Lots of photo enthusiasts don't want to haul a bulky DSLR, a full sized tripod, and a heavy bag of lenses everywhere they go. They want small, quick, inconspicuous, responsive, high performance cameras designed by photographers for photographers.
Most point-and-shoots don't allow much user input into the image capture process. That lack of personal input often limits a camera's potential usefulness for more skilled shooters. The ZS10 was designed for serious photographers, but the imprecision of its touchscreen controls will cause some advanced shooters heartburn.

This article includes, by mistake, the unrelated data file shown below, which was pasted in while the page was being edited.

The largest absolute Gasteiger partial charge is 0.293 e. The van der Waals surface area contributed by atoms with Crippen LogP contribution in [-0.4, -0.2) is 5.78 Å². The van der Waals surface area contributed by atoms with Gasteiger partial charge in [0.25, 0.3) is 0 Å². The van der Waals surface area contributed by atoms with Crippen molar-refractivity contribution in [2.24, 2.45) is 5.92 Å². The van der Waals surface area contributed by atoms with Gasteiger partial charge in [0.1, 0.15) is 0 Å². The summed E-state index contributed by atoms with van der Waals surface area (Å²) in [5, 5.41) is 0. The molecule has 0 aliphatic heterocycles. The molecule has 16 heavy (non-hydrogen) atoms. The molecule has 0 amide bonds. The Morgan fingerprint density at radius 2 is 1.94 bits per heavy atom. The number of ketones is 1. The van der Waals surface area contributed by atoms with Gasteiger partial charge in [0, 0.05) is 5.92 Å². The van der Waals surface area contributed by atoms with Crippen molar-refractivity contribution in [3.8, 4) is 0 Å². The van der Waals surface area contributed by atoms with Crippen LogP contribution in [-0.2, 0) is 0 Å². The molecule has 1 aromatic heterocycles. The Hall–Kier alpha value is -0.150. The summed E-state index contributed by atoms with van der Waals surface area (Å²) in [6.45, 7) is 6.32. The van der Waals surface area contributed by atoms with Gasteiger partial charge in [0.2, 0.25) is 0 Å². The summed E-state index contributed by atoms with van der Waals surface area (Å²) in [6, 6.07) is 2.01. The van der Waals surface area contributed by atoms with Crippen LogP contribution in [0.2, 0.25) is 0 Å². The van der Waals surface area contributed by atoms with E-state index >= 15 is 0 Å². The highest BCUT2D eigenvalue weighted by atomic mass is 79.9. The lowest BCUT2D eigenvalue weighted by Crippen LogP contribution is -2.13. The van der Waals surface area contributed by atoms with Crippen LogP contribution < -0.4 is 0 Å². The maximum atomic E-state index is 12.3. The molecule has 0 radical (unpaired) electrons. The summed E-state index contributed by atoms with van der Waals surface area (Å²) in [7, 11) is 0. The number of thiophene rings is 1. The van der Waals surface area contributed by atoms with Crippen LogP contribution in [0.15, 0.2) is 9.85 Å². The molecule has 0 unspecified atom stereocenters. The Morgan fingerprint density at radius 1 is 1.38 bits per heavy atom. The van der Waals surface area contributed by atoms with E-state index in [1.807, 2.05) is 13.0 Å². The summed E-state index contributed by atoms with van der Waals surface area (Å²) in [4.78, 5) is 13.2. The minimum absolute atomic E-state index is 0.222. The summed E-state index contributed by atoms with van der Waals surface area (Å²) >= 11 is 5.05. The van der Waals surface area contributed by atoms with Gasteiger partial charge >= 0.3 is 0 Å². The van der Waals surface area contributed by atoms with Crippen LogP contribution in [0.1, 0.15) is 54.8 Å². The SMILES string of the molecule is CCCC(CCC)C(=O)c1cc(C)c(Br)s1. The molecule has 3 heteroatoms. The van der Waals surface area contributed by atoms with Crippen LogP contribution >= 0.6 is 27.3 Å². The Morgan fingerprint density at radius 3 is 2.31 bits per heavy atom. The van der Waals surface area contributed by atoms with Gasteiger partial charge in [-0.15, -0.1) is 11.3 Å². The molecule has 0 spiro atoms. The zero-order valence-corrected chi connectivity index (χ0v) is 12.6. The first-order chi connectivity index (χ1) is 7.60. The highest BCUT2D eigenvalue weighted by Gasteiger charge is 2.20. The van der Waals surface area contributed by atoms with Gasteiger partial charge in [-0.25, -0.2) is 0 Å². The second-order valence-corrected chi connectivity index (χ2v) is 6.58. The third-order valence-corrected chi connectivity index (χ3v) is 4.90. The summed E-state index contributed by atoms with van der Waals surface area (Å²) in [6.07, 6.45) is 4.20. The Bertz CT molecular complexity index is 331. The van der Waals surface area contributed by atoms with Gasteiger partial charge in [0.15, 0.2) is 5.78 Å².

The solution, of course, is to rely on the traditional control array when getting the picture right is very important, but that course of action calls into question whether the ZS10 (given its $400 price tag) is actually the best tool for the job. ZS10 users should be able to capture the decisive moment in most lighting, but if they use touchscreen controls - that very basic and absolutely essential task will be harder for them than it should be.
I liked the ZS10, and it performed nicely for me, but I have almost forty years experience using cameras. If I was looking to buy a camera of this type, the ZS10 would probably make my short list. If you want to see the two top cameras on that short list check out DCR's reviews of the Samsung TL500 and the Canon S95.
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